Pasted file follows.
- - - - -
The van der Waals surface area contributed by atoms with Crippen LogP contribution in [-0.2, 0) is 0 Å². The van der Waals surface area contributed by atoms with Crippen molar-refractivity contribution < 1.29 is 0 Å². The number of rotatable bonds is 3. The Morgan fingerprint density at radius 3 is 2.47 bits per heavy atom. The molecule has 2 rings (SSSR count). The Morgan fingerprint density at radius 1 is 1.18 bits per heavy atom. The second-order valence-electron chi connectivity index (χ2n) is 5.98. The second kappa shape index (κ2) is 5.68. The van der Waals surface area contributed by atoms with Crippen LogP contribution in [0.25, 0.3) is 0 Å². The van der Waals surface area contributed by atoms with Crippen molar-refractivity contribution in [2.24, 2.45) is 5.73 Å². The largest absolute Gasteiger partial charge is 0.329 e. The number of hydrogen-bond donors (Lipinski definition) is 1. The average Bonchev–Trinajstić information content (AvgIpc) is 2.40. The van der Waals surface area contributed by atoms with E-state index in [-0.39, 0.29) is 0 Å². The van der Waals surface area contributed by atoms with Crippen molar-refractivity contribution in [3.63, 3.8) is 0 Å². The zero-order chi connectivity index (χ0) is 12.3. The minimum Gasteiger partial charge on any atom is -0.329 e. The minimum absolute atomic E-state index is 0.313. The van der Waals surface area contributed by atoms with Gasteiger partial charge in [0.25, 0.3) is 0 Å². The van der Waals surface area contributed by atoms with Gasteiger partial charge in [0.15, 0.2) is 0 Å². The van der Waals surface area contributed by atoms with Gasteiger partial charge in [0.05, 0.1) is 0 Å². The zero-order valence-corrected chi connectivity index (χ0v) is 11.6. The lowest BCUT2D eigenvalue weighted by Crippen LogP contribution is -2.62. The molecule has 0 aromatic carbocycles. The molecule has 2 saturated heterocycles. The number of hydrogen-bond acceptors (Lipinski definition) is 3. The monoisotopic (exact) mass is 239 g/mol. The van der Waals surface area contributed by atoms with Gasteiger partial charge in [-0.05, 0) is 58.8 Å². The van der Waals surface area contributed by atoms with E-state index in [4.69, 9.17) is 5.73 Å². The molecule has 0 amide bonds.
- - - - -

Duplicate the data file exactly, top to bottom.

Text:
The van der Waals surface area contributed by atoms with Crippen LogP contribution in [-0.2, 0) is 0 Å². The van der Waals surface area contributed by atoms with Crippen molar-refractivity contribution < 1.29 is 0 Å². The number of rotatable bonds is 3. The Morgan fingerprint density at radius 3 is 2.47 bits per heavy atom. The molecule has 2 rings (SSSR count). The Morgan fingerprint density at radius 1 is 1.18 bits per heavy atom. The second-order valence-electron chi connectivity index (χ2n) is 5.98. The second kappa shape index (κ2) is 5.68. The van der Waals surface area contributed by atoms with Crippen LogP contribution in [0.25, 0.3) is 0 Å². The van der Waals surface area contributed by atoms with Crippen molar-refractivity contribution in [2.24, 2.45) is 5.73 Å². The largest absolute Gasteiger partial charge is 0.329 e. The number of hydrogen-bond donors (Lipinski definition) is 1. The average Bonchev–Trinajstić information content (AvgIpc) is 2.40. The van der Waals surface area contributed by atoms with E-state index in [-0.39, 0.29) is 0 Å². The van der Waals surface area contributed by atoms with Crippen molar-refractivity contribution in [3.63, 3.8) is 0 Å². The zero-order chi connectivity index (χ0) is 12.3. The minimum Gasteiger partial charge on any atom is -0.329 e. The minimum absolute atomic E-state index is 0.313. The van der Waals surface area contributed by atoms with Gasteiger partial charge in [0.25, 0.3) is 0 Å². The van der Waals surface area contributed by atoms with Gasteiger partial charge in [0.15, 0.2) is 0 Å². The van der Waals surface area contributed by atoms with Gasteiger partial charge in [0.05, 0.1) is 0 Å². The zero-order valence-corrected chi connectivity index (χ0v) is 11.6. The lowest BCUT2D eigenvalue weighted by Crippen LogP contribution is -2.62. The molecule has 0 aromatic carbocycles. The molecule has 2 saturated heterocycles. The number of hydrogen-bond acceptors (Lipinski definition) is 3. The monoisotopic (exact) mass is 239 g/mol. The van der Waals surface area contributed by atoms with Gasteiger partial charge in [-0.05, 0) is 58.8 Å². The van der Waals surface area contributed by atoms with E-state index in [4.69, 9.17) is 5.73 Å². The molecule has 0 amide bonds.